Pictured are ube graham balls — a popular dessert from the Philippines — from Ate Kei's Filipino Treats. 

It’s expensive to go home — especially when home is the Philippines.

“When I moved to the U.S., a lot of things were new to me. My sister and I didn’t know anybody other than our dad,” Kei Ann Mandanas says.

“When I got here, there was not many options in terms of Filipino food, or it may not be the version I’m used to. I wanted to make something that would keep me connected to what is familiar to me and what I grew up with and what my family would be proud of.”

Mandanas grew up cooking alongside her grandparents in the Philippines, and then learning her way around the kitchen from her dad when she moved to Tucson in 2010.

Her mom, dad and sister are all nurses. Owning her own at-home bakery, she may be the black sheep, but she doesn’t seem to mind.

Mandanas bakes treats with Filipino flavors — chile mango, buko pandan, ube. She’s even dabbled with vegan lumpia. Ate Kei's Filipino Treats (ate means older sister in Tagalog) has treats in four cafes across Tucson and makes regular appearances at local markets.

Kei Ann Mandanas is the owner and baker behind Ate Kei's Filipino Treats, which has baked goods at four cafes in Tucson and often makes appearances at local markets. She's pictured here at Las Mujeres Verdes mercado on May 20, 2023.

She knows Filipino food can be hard to find in Tucson — her all-time favorite Filipino dish is one that can’t be found here. In the Philippines, the pork dish Dinakdakan is cheap and accessible to everyone. If she wants it here, she asks her dad to make it.

“Coming from an immigrant background, you want that taste of home,” she says. “For me, some of the things I do remind me of cooking with my family and being with them. I want to be able to share that with people.”

Mandanas knows people in Tucson who are from the Philippines but haven’t had the chance to visit in many years. Part of it is because many people come to the U.S. to help their families overseas. Some of it is because it’s not cheap to fly thousands of miles away.

“Obviously the treats themselves aren’t going to fix anything,” Mandanas says. “But at least they bring you some comfort of where you came from.”

She often sets up at the St. Philip’s Plaza weekend markets, selling her treats and meeting all kinds of visitors. She met one person who had just moved to Tucson from the Philippines the week prior — that person had found Ate Kei's Filipino Treats on Facebook and visited the market to say hello.

“Filipinos love feeding you guys,” Mandanas says. “Whenever you stop by my booth, I almost always have samples. Even if you don’t buy anything, I just want you to try it and see what other Filipino flavors are out there. I don’t want to be pigeon-holed into a certain flavor — I want people to try all these different things I grew up with.”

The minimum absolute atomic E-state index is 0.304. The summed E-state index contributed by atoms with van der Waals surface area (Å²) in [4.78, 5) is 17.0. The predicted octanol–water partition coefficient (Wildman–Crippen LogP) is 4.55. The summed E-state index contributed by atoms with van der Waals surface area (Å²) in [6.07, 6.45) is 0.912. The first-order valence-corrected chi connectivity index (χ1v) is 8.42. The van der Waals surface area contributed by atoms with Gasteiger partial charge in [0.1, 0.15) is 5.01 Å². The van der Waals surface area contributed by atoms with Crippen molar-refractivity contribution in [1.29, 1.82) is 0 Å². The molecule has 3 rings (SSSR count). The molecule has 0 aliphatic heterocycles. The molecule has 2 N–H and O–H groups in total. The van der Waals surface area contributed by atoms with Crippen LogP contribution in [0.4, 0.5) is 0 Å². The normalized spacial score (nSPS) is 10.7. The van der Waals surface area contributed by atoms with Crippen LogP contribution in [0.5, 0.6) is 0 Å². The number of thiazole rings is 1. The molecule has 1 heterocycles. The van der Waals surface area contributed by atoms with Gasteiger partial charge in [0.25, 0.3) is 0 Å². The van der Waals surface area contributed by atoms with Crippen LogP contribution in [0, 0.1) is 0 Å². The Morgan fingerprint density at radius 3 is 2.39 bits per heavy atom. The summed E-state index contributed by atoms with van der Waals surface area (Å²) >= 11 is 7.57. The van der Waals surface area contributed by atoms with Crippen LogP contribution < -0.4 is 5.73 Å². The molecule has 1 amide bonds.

Kei Ann Mandanas loves her chile mango cookies, inspired by Mexican chile mango candy — and the national fruit of the Philippines.

Mandanas loves experimenting with food, creating new flavors in the kitchen. Her favorite treat at the moment is the chile mango cookie. She knew she wanted to bake something with the Philippines’ national fruit — and she was inspired by the Mexican chile mango candies that she loves.

The buko pandan cookies, inspired by the green Filipino dessert with jellies, reign supreme among customers, followed by her ube-flavored treats like cookies and vegan brownies. Ube is a purple sweet potato that's often described as vanilla-y and kinda nutty.

Ate Kei's Filipino Treats is known for Filipino-inspired baked goods, like these buko pandan cookies.

This summer, she plans to launch Filipino drinks and ice scramble — a pink milk-based smoothie-like frozen dessert with banana extract and toppings like marshmallows and sprinkles. In the Philippines, people would sell the treat outside of schools, from ice boxes attached to their bikes.

“It’s like really nostalgic for a lot of Filipino kids, especially growing up in the ‘90s, ‘80s,” Mandanas says.

Eventually, she’d like to expand even further with items like vegan pancit and vegan lumpia. Mandanas’ sister is vegan, so it’s important that she gets to fall in love with the food, too.

“That’s the thing about Filipinos — we want to cater to everyone so more people can try this food,” Mandanas says.

But until she can perfect those recipes, she’s focusing on the baked sweets she’s known for.

“My family engrained in me, don’t put out stuff just to put out stuff, it has to be something you like and people would like,” she says. “I don’t want to make something to slap a Filipino (label) on it — I want my mom or my grandma to eat it and say it tastes really good.”

Ate Kei's Filipino Treats makes vegan ube brownies, which you can find at Screwbean Brewing or Hello Cafe.

Although Mandanas treasures the street food in the Philippines, she really misses the community and her family.

“Filipinos, you can throw anything at them — challenges, barriers — for some reason we just find a way to laugh about it,” she says. “That’s how we get through tough situations.”

Where to find Ate Kei's Filipino Treats

Ate Kei's Filipino Treats also makes appearances at local markets. Follow the bakery on Instagram or Facebook to see where they'll be next or to place an order of a dozen or more treats.

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